Although the next presidential election is not until 2020, Trump’s agenda will face greater obstacles if the House of Representatives or the Senate – both controlled by his Republican Party – swing back to Democratic control as a result of the midterms on November 6.
As of Wednesday, the website FiveThirtyEight gives the Democrats a 79.9 per cent chance of retaking the House and a 31.6 per cent chance of winning back the Senate.
Washington has imposed punitive tariffs of either 10 per cent or 25 per cent on US$250 billion worth of Chinese imports. Beijing has responded with extra tariffs on US$50 billion worth of US goods and has threatened further measures.
Beijing called off the high-level trade talks that were scheduled for this week in Washington.
Complicating the state of relations, the US State Department last week imposed economic sanctions on the Chinese defence ministry’s Equipment Development Department (EDD) for its purchase of jets and missile equipment from Russia. Both the EDD and its director, Li Shangfu, were named in the sanctions.
Beijing summoned the American ambassador to China, Terry Branstad, and recalled its naval chief, Vice Admiral Shen Jinlong, from the US on Saturday to protest the sanctions.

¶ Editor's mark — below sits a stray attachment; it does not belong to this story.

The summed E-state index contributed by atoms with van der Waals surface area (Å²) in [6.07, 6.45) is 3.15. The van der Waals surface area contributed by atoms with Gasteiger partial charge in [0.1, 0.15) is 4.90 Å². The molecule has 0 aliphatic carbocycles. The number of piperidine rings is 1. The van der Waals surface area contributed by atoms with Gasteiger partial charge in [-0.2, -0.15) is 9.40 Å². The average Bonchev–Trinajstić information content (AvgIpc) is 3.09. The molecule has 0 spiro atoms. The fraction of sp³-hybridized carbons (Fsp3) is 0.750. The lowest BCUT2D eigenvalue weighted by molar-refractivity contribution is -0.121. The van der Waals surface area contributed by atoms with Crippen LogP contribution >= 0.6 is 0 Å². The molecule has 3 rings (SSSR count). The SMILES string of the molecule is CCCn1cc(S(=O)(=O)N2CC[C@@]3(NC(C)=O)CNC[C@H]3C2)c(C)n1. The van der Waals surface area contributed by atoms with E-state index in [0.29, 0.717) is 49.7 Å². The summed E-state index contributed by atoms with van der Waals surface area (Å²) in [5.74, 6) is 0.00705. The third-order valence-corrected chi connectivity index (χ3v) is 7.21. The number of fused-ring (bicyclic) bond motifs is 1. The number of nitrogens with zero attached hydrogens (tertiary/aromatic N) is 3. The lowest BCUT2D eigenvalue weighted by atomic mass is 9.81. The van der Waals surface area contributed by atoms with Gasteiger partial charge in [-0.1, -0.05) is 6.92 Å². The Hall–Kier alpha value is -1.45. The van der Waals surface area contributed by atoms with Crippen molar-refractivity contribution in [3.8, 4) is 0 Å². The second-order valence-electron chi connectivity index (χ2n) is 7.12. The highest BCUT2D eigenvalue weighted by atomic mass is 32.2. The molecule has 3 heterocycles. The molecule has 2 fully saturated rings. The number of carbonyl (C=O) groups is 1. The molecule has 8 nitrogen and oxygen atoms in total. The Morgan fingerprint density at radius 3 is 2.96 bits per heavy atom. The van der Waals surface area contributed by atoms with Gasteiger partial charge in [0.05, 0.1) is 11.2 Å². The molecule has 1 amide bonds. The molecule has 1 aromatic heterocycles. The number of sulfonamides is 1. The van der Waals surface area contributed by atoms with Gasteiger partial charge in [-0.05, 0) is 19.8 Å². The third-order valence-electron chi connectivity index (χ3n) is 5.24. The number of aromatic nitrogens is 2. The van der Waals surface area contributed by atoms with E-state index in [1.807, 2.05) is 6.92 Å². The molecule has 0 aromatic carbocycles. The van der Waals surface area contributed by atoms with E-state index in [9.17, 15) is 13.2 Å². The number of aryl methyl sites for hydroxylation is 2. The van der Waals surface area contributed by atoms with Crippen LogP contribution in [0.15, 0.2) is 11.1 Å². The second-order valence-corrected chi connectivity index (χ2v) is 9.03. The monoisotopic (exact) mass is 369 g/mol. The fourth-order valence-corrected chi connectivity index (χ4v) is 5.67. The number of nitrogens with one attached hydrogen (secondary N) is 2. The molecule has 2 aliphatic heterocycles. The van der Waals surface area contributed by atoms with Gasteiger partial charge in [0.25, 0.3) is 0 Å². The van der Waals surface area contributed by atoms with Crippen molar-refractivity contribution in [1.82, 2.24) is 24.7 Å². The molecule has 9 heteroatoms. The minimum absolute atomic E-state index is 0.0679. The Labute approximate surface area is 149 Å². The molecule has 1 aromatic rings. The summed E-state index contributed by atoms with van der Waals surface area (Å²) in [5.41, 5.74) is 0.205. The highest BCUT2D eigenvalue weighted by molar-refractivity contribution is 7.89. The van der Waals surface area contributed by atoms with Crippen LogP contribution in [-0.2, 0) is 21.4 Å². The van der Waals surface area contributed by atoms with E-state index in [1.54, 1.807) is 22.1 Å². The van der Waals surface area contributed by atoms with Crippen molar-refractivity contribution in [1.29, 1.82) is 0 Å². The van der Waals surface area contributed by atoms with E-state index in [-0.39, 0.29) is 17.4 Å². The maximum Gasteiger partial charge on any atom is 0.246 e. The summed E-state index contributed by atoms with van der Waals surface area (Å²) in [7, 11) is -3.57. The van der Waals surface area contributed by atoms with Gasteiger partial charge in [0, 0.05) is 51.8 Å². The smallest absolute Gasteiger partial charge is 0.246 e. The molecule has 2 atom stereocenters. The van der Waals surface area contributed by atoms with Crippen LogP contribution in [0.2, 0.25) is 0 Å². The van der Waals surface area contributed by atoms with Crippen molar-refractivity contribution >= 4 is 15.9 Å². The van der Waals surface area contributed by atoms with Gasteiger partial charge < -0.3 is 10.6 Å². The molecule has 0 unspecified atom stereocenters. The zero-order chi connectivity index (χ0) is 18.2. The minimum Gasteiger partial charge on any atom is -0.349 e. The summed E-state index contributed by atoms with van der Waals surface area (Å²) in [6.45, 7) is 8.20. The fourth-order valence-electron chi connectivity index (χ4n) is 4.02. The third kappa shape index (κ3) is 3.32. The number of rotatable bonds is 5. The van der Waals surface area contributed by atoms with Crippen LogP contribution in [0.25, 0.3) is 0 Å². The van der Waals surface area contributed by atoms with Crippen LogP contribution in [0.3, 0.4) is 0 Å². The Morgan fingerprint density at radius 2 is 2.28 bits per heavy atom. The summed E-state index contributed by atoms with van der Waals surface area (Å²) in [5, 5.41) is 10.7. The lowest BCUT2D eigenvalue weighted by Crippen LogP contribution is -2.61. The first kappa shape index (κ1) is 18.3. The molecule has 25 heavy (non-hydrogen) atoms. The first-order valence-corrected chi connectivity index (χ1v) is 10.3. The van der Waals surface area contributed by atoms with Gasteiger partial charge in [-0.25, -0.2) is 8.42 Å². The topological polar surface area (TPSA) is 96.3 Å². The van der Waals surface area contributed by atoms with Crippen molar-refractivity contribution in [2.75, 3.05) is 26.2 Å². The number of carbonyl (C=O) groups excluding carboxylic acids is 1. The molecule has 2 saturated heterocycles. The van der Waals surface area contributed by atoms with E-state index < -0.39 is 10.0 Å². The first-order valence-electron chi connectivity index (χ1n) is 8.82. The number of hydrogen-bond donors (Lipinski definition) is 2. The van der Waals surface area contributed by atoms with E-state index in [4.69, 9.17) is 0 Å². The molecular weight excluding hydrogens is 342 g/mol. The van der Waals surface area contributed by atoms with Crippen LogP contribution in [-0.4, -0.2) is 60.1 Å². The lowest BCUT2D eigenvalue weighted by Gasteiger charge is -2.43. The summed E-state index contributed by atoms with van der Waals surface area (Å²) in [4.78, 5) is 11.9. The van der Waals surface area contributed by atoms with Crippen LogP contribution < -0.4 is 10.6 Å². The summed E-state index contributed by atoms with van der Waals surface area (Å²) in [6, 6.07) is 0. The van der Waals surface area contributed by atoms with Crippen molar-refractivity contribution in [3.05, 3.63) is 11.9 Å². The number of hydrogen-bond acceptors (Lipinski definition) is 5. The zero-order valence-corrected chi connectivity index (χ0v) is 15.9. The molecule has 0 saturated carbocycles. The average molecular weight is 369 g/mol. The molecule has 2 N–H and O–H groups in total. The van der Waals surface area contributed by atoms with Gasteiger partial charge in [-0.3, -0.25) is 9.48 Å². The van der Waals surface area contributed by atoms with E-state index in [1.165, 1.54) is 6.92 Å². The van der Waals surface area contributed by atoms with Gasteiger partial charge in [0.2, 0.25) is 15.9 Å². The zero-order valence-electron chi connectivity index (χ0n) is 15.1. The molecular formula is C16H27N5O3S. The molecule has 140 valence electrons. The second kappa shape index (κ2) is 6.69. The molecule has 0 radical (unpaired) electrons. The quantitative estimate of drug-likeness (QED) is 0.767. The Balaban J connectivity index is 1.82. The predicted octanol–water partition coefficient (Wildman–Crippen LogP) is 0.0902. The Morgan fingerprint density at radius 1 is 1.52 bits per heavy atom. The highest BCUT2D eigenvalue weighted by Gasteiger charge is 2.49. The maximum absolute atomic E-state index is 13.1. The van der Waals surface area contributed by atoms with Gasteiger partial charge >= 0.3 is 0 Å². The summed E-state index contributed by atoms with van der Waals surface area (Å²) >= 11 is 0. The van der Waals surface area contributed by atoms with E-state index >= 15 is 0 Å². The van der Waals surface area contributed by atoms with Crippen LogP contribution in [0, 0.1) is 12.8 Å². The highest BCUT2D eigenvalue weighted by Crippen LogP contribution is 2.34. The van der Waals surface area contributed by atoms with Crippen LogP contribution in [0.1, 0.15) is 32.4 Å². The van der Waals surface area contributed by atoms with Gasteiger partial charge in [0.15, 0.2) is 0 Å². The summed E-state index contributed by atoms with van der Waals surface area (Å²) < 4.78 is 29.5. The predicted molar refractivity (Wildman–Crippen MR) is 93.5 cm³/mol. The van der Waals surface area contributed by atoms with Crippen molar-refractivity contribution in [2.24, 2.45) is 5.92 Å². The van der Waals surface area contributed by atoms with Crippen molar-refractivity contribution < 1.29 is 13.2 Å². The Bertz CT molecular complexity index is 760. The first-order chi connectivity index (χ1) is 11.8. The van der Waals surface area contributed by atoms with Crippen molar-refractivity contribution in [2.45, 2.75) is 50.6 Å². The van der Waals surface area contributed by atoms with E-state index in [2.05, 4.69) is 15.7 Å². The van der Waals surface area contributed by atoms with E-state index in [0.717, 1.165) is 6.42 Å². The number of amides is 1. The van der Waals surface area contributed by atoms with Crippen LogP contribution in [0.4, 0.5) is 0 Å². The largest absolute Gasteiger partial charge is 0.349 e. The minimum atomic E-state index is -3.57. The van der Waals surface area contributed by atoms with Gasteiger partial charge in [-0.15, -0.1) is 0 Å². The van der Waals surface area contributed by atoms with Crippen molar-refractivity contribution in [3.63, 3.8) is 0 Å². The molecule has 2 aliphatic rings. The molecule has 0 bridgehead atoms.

In the midst of these tensions, American lawmakers from both parties have raised alarms that Chinese companies in the US may be transferring sensitive technology to China’s military.
“The current administration has employed a new level of scrutiny and gamesmanship” to national security reviews conducted by the Committee on Foreign Investment in the United States (CFIUS), said the China General Chamber of Commerce – USA in a report published just a few weeks before the US levied its first round of tariffs on Chinese imports.
The hundreds of billions of dollars’ worth of deals shot down this year on national security concerns included HNA’s bid for Skybridge Capital, a hedge fund founded by Trump’s one-time communications director Anthony Scaramucci; the US$580 million purchase of US semiconductor company Xcerra by a Chinese investment firm backed by state-owned Sino IC Capital; and the US$117 billion takeover of the semiconductor equipment maker Qualcomm by Broadcom, a Singapore-based company with close ties to Beijing.
Additional reporting by Reuters